Arts Council of Wilmington and New Hanover County to begin fundraising for Major General Joseph McNeil Statue

Kiley Woods, Contributing Writer

This article was updated on Feb. 13 2021 to include a link to the donation fund started by the Arts Council of Wilmington and New Hanover County.

On Feb. 1, 1960, a man from Wilmington named Major General Joseph McNeil changed the course of history. Now, on the Feb. 1, 2021, exactly 61 years later, a fundraiser begins to raise money to build a bronze statue that will honor him.

McNeil was one of the “Greensboro Four“—a group of four students from A&T University who walked into Woolworth’s restaurant in Greensboro, North Carolina for lunch on Feb. 1, 1960, despite the restaurants policy to only serve white costumers.

The four sat at the counter anyway and politely asked to be served, lighting the way for a nationwide sit-in movement that spanned 13 states. This peaceful act of protest eventually led to the Civil Rights Act of 1964 which outlawed racial segregation.

“The statue is one way to hail the contributions of a hometown hero, whose valor had such tremendous impact in our lifetime, by providing visual context for his lasting achievements,” Rhonda Bellamy, the executive director of the Arts Council of Wilmington said.

Despite the particulars of the statue being unknown, Bellamy says the Arts Council hopes for, at the very least, a 10-foot bronze statue in McNeil’s likeness near the Maj. Gen. Joseph McNeil Commemorative Way in downtown Wilmington.

To contribute to the donation effort, click here.

“In researching the best way to commemorate his legacy,” Bellamy said, “we consulted with Carolina Bronze Foundry which created the four-person statue on the campus of North Carolina A&T where the Greensboro Four attended.”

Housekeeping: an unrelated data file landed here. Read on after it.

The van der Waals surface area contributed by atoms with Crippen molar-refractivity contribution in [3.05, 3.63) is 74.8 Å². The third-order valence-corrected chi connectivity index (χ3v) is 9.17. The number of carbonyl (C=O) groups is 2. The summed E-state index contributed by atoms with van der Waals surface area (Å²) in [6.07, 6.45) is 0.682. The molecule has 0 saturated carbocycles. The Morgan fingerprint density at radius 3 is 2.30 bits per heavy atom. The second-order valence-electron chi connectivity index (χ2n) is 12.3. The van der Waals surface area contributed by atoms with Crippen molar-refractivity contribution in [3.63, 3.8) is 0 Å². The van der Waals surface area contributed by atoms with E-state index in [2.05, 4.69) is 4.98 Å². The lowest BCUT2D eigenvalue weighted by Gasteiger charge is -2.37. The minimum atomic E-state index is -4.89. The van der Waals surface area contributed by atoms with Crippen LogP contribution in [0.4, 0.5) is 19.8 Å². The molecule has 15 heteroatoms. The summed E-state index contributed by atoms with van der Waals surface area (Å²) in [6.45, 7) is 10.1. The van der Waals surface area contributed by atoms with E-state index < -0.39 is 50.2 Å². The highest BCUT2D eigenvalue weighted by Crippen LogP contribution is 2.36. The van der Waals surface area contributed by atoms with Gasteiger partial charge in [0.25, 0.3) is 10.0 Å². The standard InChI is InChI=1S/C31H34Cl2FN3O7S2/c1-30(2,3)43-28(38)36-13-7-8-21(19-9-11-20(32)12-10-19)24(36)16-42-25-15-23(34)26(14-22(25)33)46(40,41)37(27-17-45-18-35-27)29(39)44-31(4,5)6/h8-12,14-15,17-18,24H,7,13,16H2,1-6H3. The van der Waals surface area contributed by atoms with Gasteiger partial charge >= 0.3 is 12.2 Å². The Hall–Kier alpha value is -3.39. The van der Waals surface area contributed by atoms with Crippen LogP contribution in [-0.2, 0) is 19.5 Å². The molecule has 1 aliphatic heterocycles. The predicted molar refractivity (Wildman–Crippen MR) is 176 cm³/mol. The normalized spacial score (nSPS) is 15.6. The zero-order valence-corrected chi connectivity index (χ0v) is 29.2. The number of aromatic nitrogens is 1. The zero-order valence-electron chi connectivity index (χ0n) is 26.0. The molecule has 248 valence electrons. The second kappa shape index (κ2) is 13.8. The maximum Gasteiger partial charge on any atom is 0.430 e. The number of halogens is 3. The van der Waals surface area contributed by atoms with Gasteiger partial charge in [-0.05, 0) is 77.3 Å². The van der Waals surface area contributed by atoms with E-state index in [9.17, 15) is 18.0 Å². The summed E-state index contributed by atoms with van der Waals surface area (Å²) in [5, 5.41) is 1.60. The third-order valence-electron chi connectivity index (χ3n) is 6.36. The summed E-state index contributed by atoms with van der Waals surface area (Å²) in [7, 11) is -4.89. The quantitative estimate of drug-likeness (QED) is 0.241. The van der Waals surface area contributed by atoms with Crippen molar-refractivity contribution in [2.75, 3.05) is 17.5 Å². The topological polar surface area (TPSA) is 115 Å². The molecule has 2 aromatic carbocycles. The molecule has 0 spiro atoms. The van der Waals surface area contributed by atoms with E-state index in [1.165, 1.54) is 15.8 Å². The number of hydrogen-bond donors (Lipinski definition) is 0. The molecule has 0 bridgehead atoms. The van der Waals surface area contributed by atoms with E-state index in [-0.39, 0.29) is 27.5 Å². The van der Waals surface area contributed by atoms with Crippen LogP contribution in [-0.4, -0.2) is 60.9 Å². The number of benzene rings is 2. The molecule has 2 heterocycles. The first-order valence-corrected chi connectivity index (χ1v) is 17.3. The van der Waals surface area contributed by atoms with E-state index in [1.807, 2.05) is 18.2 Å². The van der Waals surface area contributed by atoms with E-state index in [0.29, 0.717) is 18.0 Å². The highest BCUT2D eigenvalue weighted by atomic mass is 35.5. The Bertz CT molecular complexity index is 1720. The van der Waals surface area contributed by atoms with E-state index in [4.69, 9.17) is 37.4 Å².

Major General McNeil graduated from Williston Senior High School in Wilmington, North Carolina in 1959, 12 years before the high school was closed. After high school, he went to North Carolina’s A&T University, a public research university in Greensboro, North Carolina which was built on a Black land grant. McNeil graduated from North Carolina’s A&T with a bachelor’s degree in engineering physics and joined the air force.

The civil rights movement in Wilmington, North Carolina began in the 1960s and continued throughout the 1970s. Five statues throughout North Carolina have been built throughout history to remember and bring awareness to the efforts of integration and freedom.

These statues carry their own stories of civil rights movements with one statue in Wilmington that commemorates early efforts of desegregation in the town. The Arts Council of Wilmington and New Hanover County have begun to raise money to build a statue of Major General Joseph McNeil.

The 1989 Memorial is another monument that stands in Wilmington as a place of remembrance and appreciation of Black History. The installation features six paddles and a short wall in front of the memorial. These paddles were carved as a symbol of the spiritual meaning of water.

“For many, many years the monuments in downtown Wilmington celebrated individuals who fought to defend the institution of slavery,” Dr. Gilsofi, an associate professor of American Southern history at UNCW said, “these have been taken down in the wake of George Floyd’s death.  We are now witnessing progress.  Wilmingtonians now will honor General McNeil a true freedom fighter. Young children will now walk-through downtown Wilmington and will understand that our community honors democracy, freedom and social justice.”

Once the Maj. Gen. McNeil statue is finished, it will be one of the only monuments in Wilmington that remembers the 1960s in this coastal southern town.